By Wayne Kett
One of our current documentation projects is to complete an audit of our amazing toy collections at Strangers’ Hall. This in essence means I am literally being paid to play with toys, which I think is something my 6 year old self would be mightily impressed with.
The toy collection is extensive and covers everything from alphabet blocks to yo-yos. There are also 18 boxes containing 131 jigsaw puzzles. I recently started working my way through these boxes. I was surprised to find jigsaws puzzles from as far back as the 18th century. Being naturally curious, I utilised the font of all knowledge (Google) and discovered that jigsaw puzzles were first sold commercially in 1760 by the cartographer John Spilsbury.
His puzzles were all maps, cut along national boundaries and were intended as an educational tool.
John Spilsbury – Europe Divided into its Kingdoms (1766)
Whilst we do not have any of the original Spilsbury puzzles in our collection, we do have a selection of map based puzzles from the late 18th and early 19th centuries. The map of Europe (below) was produced in around 1810 by John Wallis a noted publisher of children’s games and based in Ludgate Street, London.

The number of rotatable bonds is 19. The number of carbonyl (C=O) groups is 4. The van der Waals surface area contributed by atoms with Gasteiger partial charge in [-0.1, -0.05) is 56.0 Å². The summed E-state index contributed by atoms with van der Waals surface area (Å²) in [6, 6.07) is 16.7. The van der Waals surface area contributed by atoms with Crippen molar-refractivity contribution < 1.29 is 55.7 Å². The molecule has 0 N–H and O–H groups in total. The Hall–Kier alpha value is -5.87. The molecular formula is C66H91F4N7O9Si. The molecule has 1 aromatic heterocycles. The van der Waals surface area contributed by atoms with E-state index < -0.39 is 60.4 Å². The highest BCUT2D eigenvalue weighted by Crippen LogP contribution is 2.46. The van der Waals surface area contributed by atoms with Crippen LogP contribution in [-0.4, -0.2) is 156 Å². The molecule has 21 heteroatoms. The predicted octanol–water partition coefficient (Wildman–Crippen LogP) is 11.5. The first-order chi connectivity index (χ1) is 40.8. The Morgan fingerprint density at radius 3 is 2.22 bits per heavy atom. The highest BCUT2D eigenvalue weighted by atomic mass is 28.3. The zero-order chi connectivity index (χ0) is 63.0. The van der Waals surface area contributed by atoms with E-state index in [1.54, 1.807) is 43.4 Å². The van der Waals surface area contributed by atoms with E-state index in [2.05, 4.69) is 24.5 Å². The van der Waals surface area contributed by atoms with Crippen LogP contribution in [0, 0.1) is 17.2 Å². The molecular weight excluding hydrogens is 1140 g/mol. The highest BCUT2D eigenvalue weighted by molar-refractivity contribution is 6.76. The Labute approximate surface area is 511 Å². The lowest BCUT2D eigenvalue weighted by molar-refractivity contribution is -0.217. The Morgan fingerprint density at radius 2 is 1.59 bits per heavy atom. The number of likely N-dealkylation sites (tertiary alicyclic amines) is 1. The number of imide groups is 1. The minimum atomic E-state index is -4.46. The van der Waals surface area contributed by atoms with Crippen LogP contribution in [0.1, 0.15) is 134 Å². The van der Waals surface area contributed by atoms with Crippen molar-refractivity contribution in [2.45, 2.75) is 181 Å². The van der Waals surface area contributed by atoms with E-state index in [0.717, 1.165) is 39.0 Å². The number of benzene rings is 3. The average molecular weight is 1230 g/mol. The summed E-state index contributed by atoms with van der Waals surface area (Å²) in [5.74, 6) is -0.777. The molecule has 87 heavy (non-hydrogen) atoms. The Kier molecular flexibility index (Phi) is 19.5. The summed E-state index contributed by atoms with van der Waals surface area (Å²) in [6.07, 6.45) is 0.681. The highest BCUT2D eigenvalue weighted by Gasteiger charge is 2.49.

NWHCM : 1922.93.5: A Map of Europe agreeable to the latest Authorities, John Wallis (1810)
We have maps covering the rest of the world including this one (below) of Africa.
NWHCM: 1922.93.3: Africa Divided into its Several Regions, Robert Sayer (1772)
There is a vast swath of land in the middle of the continent of Africa classified simply as ‘unknown country’. It was of course before Africa had been fully explored by Europeans.
We also have maps covering the continents of Asia and North America.
NWHCM : 1922.93.2: A New Map of Asia, John Wallis (1790)
NWHCM:1922.93.1: A General Map of America, North and South, and West Indies, Robert Sayer (1772)
Closer to home we have a map featuring the counties of England and Wales. My geography skills were fully tested here as I needed to assemble this puzzle in order to get a photograph for its Modes record. With a little help, I was eventually able to slot the pieces into their correct positions.
NWHCM: 1922.93.4: England and Wales, with the principal Roads, and Distances of the County Towns from London, R.Rowe (1810)
There are sadly a few pieces missing. Is anybody able to fill in the blanks and guess the missing counties?
There are many more jigsaw puzzles in our collection. Why not have a look for yourself via our Collections online website norfolkmuseumscollections.org
Follow our Collections Management department: @NMSCollMan